Power project to burn dead cows

Politics, news, current affairs and anything else that you think should be here goes here.
Post Reply
Shirley
A selfsufficientish Regular
A selfsufficientish Regular
Posts: 7025
Joined: Fri Sep 30, 2005 9:05 am
Location: Manchester
Contact:

Power project to burn dead cows

Post: # 47144Post Shirley
Thu Jan 25, 2007 11:09 am

Power project to burn dead cows

Dead cows would be turned into an energy source under the plans
A multi-million-pound project is under way in Aberdeenshire to turn dead cows into a clean energy source.
The new plant being built near Kintore aims to generate electricity for the National Grid by burning animal products supplied by local abattoirs.

The Oran Group is aiming to create Scotland's first renewable energy plant using biomass materials as fuel.

It is using the site of a former rendering plant that caused complaints about smells before it closed in 2004.

But Oran said smells would not be a problem because of the new machinery it would install.

Fuel source

It claimed a huge thermal oxidiser would dispel any odours by subjecting them to a two second blast of 1,000C heat.

By the summer, Oran hopes to get permits to begin rendering down animal by-products at the plant.

Within two years, it hopes to have permission to use these same products as a fuel source which it said would generate enough electricity round the clock to power 9,000 homes.

Deputy First Minister Nicol Stephen has already welcomed the scheme.

BBC
Shirley
NEEPS! North East Eco People's Site

My photos on Flickr

Don't forget to check out the Ish gallery on Flickr - and add your own photos there too. http://www.flickr.com/groups/selfsufficientish/

User avatar
Andy Hamilton
Site Admin
Site Admin
Posts: 6631
Joined: Tue Oct 26, 2004 11:06 pm
Location: Bristol
Contact:

Post: # 47146Post Andy Hamilton
Thu Jan 25, 2007 11:17 am

:shock: Despite being renewable it will still produce carbon emmisions as something is being burnt. Seems that burning waste products will be a fuel of the future. They mentioned burning our rubbish down here to make electricity, but they called it cooking our rubbish instead. Sounds better I guess.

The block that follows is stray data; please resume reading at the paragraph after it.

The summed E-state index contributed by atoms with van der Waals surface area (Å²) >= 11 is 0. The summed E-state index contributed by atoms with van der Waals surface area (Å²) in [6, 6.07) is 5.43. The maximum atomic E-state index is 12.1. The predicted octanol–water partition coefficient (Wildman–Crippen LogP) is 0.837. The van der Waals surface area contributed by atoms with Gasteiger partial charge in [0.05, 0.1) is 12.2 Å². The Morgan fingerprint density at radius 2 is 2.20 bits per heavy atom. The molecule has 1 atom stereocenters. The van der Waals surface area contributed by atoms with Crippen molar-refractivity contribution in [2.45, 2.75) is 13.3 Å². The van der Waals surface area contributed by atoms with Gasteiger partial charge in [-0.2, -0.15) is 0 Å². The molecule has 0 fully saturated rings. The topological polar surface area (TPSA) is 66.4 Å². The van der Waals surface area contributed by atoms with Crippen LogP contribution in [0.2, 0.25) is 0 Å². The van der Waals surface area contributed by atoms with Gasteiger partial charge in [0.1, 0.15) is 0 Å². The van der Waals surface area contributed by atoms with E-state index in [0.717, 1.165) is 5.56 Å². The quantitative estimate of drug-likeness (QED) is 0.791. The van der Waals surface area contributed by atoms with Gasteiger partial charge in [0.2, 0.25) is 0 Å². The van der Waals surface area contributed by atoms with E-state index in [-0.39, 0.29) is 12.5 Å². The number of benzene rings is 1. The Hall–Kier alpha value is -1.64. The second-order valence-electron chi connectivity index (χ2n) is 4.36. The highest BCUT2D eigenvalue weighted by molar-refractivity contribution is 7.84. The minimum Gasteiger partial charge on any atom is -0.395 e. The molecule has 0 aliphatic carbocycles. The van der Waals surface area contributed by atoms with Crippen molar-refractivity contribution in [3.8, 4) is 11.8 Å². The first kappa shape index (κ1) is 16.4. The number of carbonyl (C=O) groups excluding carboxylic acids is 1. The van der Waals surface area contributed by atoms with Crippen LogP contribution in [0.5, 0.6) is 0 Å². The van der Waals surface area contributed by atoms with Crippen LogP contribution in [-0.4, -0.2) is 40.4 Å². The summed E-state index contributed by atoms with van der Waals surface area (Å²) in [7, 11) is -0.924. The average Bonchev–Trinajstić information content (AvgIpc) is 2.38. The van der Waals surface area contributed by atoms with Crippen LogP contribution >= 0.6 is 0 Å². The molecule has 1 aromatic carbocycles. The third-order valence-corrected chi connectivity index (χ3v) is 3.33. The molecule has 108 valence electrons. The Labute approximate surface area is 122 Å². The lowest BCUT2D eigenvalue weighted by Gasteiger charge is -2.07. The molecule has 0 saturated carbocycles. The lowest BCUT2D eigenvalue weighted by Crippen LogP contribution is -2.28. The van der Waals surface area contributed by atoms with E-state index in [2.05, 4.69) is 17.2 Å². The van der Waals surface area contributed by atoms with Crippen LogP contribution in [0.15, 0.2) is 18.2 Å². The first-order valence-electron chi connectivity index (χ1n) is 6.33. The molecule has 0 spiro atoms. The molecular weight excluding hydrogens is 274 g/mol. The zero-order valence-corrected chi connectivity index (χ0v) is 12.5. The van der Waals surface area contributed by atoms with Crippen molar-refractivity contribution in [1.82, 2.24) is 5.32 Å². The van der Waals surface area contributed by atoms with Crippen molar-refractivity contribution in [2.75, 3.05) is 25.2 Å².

First we sow the seeds, nature grows the seeds then we eat the seeds. Neil Pye
My best selling Homebrew book Booze for Free
and...... Twitter
The Other Andy Hamilton - Drinks & Foraging

Shirley
A selfsufficientish Regular
A selfsufficientish Regular
Posts: 7025
Joined: Fri Sep 30, 2005 9:05 am
Location: Manchester
Contact:

Post: # 47147Post Shirley
Thu Jan 25, 2007 11:23 am

Interesting point Andy!
Shirley
NEEPS! North East Eco People's Site

My photos on Flickr

Don't forget to check out the Ish gallery on Flickr - and add your own photos there too. http://www.flickr.com/groups/selfsufficientish/

User avatar
Dendrobium
Tom Good
Tom Good
Posts: 95
Joined: Fri Jan 05, 2007 12:00 pm
Location: witham Essex

Post: # 47156Post Dendrobium
Thu Jan 25, 2007 11:58 am

Wouldn't it be better to be eating them rather than burning them? I'm suprised they don't use all the 'grim bits' for dog food? Surely this is more a sign of the waste we make rather than good practise. In most cultures (except ours) virtually nothing from slaughtered animals is wasted, to do so is an insult to the life that is taken and a waste of a valued resource. (and no, I'm not a vegetarian!)

User avatar
pskipper
Living the good life
Living the good life
Posts: 459
Joined: Wed Oct 25, 2006 9:40 am
Location: Swindon
Contact:

Post: # 47170Post pskipper
Thu Jan 25, 2007 1:28 pm

I suspect it will be all the bits that can't be used due to EU laws :roll: I'm guessing that it will be classified as carbon neutral in the same way that burning wood is, it's not releasing fossil carbon.

User avatar
hedgewizard
A selfsufficientish Regular
A selfsufficientish Regular
Posts: 1415
Joined: Fri Feb 17, 2006 9:26 pm
Location: dorset, UK
Contact:

Post: # 47193Post hedgewizard
Thu Jan 25, 2007 7:56 pm

When stuff rots down most of the carbon gets released as CO2 and CH4 anyways. Don't know exactly how much, but most. Eventually. I still think it'd be better used elseways. Government-sponsored fertilizer? Oh, wait, treading on the toes of agribusiness. Can't go there.

Post Reply